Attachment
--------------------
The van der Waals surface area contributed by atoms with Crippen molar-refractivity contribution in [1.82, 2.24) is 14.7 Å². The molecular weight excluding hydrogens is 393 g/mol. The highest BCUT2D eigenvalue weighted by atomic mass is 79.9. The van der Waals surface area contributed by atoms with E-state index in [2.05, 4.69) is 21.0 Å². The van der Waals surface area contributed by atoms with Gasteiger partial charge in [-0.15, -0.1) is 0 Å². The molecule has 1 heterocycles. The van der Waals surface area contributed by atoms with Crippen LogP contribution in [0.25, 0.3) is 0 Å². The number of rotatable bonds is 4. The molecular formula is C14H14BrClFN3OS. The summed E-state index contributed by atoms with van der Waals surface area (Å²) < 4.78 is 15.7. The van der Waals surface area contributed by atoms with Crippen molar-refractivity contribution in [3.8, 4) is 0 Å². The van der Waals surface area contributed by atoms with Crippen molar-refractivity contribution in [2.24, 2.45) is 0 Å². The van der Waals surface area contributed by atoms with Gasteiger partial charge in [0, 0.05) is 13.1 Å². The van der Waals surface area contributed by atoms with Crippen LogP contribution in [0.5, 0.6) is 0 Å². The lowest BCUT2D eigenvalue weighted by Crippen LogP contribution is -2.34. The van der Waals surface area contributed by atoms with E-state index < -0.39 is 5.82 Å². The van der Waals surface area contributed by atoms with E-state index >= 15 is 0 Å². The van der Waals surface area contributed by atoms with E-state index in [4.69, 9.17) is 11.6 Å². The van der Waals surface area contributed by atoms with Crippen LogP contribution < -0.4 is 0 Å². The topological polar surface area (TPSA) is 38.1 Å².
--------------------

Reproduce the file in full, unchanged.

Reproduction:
The van der Waals surface area contributed by atoms with Crippen molar-refractivity contribution in [1.82, 2.24) is 14.7 Å². The molecular weight excluding hydrogens is 393 g/mol. The highest BCUT2D eigenvalue weighted by atomic mass is 79.9. The van der Waals surface area contributed by atoms with E-state index in [2.05, 4.69) is 21.0 Å². The van der Waals surface area contributed by atoms with Gasteiger partial charge in [-0.15, -0.1) is 0 Å². The molecule has 1 heterocycles. The van der Waals surface area contributed by atoms with Crippen LogP contribution in [0.25, 0.3) is 0 Å². The number of rotatable bonds is 4. The molecular formula is C14H14BrClFN3OS. The summed E-state index contributed by atoms with van der Waals surface area (Å²) < 4.78 is 15.7. The van der Waals surface area contributed by atoms with Crippen molar-refractivity contribution in [3.8, 4) is 0 Å². The van der Waals surface area contributed by atoms with Crippen molar-refractivity contribution in [2.24, 2.45) is 0 Å². The van der Waals surface area contributed by atoms with Gasteiger partial charge in [0, 0.05) is 13.1 Å². The van der Waals surface area contributed by atoms with Crippen LogP contribution in [0.5, 0.6) is 0 Å². The lowest BCUT2D eigenvalue weighted by Crippen LogP contribution is -2.34. The van der Waals surface area contributed by atoms with E-state index < -0.39 is 5.82 Å². The van der Waals surface area contributed by atoms with E-state index >= 15 is 0 Å². The van der Waals surface area contributed by atoms with E-state index in [4.69, 9.17) is 11.6 Å². The van der Waals surface area contributed by atoms with Crippen LogP contribution < -0.4 is 0 Å². The topological polar surface area (TPSA) is 38.1 Å².